While typing up the transcript and then listening to Episode 1, these are some of the stray thoughts that came to mind.
1) All three of us took turns introducing ourselves. While introducing myself, I mentioned my academic background but not my fannish one. It was a subconscious decision rather than a deliberate one which makes me wonder – is the nature of my project and my own imposter syndrome making me seek to establish my academic credentials and legitimacy? To make some amends for that, I used to write and read Harry Potter fanfiction as a teenager. I don’t really read any fanfiction anymore but I engage with fandom in many different ways (including through my PhD research)
2) Based on something S said, why can’t you change Houses once you’ve been Sorted? Does Pottermore have more legitimacy than not only random BuzzFeed quizzes but even what you yourself identify as? Alternatively, do the quizzes introduce you to an aspect of your identity you didn’t previously recognise?
3) There are different interpretations of Sorting when done in a less arbitrary fashion (and its parallels to caste, race, religion, gender etc.). It brings you a sense of community, something to support – but quite arbitrary based on only some and not all aspects of your identity. There is the danger of exceptionalism and/or othering.
4) The British Empire has a continuing influence on Indian, British, and global education, literature, and culture.
5) There are different contexts of racism, prejudice, and oppression in India as opposed to the UK, leading to different readings of Enid Blyton, Harry Potter, and Doctor Who based on which context you’re most familiar with.
6) The politics of food where British and even American food has colonised our imagination thanks to the media we’re exposed to. This is also related to the politics of language in terms of which language you speak and how you speak it (for example, in many of my personal contexts, English is dominant and a certain kind of English and a certain kind of accent is dominant within that).
7) I’ve learned to critique what I may not have initially found problematic as I’ve grown up and encountered new perspectives. Early attitudes are largely a result of social conditioning and it is an active, ongoing process to unlearn and question assumptions.
8) S’s brief commentary on the mainstream Indian education system where draconian Umbridge measures would probably be the norm in many schools today.
9) I feel terrible about using the term Mudblood. I felt guilty about it for days as soon as we finished recording. I really debated editing it out, but decided to keep it to acknowledge it and learn from it.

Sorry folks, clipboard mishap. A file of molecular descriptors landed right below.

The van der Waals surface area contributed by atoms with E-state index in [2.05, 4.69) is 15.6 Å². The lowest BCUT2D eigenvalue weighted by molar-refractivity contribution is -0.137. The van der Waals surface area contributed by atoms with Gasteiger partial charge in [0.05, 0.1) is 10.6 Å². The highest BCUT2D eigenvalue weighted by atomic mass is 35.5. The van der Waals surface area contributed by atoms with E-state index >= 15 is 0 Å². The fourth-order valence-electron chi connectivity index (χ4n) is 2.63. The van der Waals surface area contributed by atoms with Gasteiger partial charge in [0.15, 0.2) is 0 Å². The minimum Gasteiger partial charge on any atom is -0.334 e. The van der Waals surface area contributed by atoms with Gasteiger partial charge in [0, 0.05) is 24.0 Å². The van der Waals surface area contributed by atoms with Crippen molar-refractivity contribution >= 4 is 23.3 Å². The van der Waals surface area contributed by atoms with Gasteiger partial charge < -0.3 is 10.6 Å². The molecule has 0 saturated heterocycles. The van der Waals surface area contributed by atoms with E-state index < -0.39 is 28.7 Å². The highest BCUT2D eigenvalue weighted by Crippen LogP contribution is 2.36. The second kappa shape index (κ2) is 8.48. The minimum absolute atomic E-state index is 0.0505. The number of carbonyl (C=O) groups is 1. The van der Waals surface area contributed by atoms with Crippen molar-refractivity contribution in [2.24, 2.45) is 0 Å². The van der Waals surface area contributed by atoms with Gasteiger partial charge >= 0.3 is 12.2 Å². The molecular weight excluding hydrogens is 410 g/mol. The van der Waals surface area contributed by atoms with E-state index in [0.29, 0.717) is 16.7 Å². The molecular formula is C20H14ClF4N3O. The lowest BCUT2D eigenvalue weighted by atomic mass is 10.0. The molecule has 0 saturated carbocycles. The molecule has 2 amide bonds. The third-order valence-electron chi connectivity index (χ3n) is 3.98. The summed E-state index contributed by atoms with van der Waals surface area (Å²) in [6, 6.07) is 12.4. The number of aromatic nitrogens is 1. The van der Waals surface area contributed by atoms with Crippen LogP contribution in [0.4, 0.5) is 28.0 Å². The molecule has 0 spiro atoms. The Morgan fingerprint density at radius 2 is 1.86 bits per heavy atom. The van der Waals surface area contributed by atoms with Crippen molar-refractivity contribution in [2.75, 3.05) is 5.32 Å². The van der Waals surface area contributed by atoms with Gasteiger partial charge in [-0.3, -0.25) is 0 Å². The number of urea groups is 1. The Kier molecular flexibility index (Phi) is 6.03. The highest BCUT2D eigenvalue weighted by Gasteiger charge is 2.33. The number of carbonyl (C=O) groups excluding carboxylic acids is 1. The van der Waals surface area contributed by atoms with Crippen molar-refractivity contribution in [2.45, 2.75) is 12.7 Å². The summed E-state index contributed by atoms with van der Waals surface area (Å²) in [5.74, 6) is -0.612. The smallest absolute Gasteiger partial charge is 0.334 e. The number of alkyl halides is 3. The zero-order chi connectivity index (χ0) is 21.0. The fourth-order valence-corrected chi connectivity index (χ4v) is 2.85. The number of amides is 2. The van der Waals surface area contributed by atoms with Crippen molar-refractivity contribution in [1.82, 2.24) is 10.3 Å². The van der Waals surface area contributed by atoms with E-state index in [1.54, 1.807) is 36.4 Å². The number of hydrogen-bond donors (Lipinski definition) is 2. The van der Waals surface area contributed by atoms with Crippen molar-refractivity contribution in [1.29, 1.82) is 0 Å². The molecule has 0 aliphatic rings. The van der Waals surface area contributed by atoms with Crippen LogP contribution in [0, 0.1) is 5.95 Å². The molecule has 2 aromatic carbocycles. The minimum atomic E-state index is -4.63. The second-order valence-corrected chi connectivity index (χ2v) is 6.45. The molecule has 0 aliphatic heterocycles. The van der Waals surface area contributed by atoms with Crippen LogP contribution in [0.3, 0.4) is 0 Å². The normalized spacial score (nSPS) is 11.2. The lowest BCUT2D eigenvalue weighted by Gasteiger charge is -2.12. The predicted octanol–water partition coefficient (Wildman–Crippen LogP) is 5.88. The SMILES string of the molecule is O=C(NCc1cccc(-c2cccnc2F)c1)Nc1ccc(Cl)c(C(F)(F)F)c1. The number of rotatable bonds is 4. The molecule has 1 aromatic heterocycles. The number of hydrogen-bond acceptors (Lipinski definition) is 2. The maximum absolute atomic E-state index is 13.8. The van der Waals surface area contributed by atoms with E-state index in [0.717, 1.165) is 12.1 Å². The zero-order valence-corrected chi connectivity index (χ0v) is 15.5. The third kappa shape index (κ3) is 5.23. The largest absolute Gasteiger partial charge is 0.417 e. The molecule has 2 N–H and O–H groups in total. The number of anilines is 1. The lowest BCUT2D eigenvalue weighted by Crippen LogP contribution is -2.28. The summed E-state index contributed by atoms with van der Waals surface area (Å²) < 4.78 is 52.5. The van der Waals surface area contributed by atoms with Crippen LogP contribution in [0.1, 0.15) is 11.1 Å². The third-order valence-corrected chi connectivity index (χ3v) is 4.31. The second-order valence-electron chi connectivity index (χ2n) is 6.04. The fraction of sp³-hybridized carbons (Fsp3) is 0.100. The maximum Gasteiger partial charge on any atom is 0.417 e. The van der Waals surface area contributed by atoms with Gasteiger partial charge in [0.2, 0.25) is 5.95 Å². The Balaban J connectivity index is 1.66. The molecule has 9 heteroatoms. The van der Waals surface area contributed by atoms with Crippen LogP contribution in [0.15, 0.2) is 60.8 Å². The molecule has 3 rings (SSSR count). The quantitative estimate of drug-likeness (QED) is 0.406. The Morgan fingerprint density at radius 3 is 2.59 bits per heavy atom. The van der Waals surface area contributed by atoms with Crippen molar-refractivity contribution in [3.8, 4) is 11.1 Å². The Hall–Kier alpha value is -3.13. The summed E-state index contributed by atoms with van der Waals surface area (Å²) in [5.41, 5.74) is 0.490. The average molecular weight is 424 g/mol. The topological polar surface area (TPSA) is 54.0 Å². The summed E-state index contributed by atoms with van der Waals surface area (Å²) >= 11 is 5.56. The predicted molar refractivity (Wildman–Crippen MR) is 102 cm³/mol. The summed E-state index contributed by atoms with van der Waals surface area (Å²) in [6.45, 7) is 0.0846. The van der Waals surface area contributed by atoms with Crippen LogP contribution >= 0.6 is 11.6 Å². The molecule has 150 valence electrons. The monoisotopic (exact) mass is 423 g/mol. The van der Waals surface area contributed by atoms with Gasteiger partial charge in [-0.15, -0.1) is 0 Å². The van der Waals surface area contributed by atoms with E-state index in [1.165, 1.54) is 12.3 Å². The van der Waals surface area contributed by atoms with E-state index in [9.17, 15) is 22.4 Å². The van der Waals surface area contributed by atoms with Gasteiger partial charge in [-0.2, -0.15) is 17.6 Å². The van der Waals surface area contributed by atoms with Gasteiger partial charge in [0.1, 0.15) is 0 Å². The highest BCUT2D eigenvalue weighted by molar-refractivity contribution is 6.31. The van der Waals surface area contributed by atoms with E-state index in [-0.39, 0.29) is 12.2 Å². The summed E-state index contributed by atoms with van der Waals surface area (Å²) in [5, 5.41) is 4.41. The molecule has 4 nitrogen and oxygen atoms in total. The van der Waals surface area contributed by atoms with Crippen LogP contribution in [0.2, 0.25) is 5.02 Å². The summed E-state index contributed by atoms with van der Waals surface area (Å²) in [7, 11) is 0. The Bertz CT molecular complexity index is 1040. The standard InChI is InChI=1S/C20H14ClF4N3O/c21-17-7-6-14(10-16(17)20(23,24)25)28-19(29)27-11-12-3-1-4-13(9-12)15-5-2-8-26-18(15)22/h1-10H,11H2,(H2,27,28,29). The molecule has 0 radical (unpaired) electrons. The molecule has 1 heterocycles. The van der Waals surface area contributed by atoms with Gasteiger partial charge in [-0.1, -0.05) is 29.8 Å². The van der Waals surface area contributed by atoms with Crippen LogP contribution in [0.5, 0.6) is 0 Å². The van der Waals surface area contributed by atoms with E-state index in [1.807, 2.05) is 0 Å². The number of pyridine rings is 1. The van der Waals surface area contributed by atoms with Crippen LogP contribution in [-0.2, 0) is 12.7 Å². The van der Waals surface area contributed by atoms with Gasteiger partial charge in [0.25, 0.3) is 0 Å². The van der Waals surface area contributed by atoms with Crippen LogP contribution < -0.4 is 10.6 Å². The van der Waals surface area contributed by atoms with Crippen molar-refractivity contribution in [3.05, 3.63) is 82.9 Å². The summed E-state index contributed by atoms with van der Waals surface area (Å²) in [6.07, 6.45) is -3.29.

10) On Panju and Cinnamon: it’s interesting what names people choose to represent unfamiliar cultures and what this choice reveals about their thoughts (or lack thereof) about, for example, India and its culture and food and history.
11) On Japanese internment camps in the US – a similar demonisation of a certain group of people is currently prevalent in India too. If any Muslim person critiques anything in India, they’re often met with the response. “Oh just go to Pakistan!” or “Just send them to Pakistan!” The way people are othering Muslims in both insidious and explicit ways, we’re not far off from building camps for all Indian Muslims (the project to detain some of them has, of course, already begun).
12) The Sorting camaraderie/divisiveness dichotomy has historical and contemporary Indian parallels with British divide and rule and current politics. Belongingness to a certain group could be about working towards something together with other groups where you’re going beyond the groups you were born into to build a community with people like and unlike you. However, it could also very easily be taken advantage of, as witnessed in Indian (and world history and current events).
13) We mentioned that neither the 1990s and 2020 are very safe. However, this is a statement from a position of privilege coming from all three of us since for millions of people, India has never been safe. Coming from the dominant groups, we’re just more aware of this now (though not completely aware of the dire reality so many Indians face).
14) When McGonagall decided to lock the Slytherins in the basement, it implied that if the parents are Death Eaters, the children would be too. However, the children may not follow in the Pure Blood supremacy footsteps. This can be seen in many real-world examples where the racist, homophobic, xenophobic attitudes of parents aren’t always accepted unquestioningly by the children.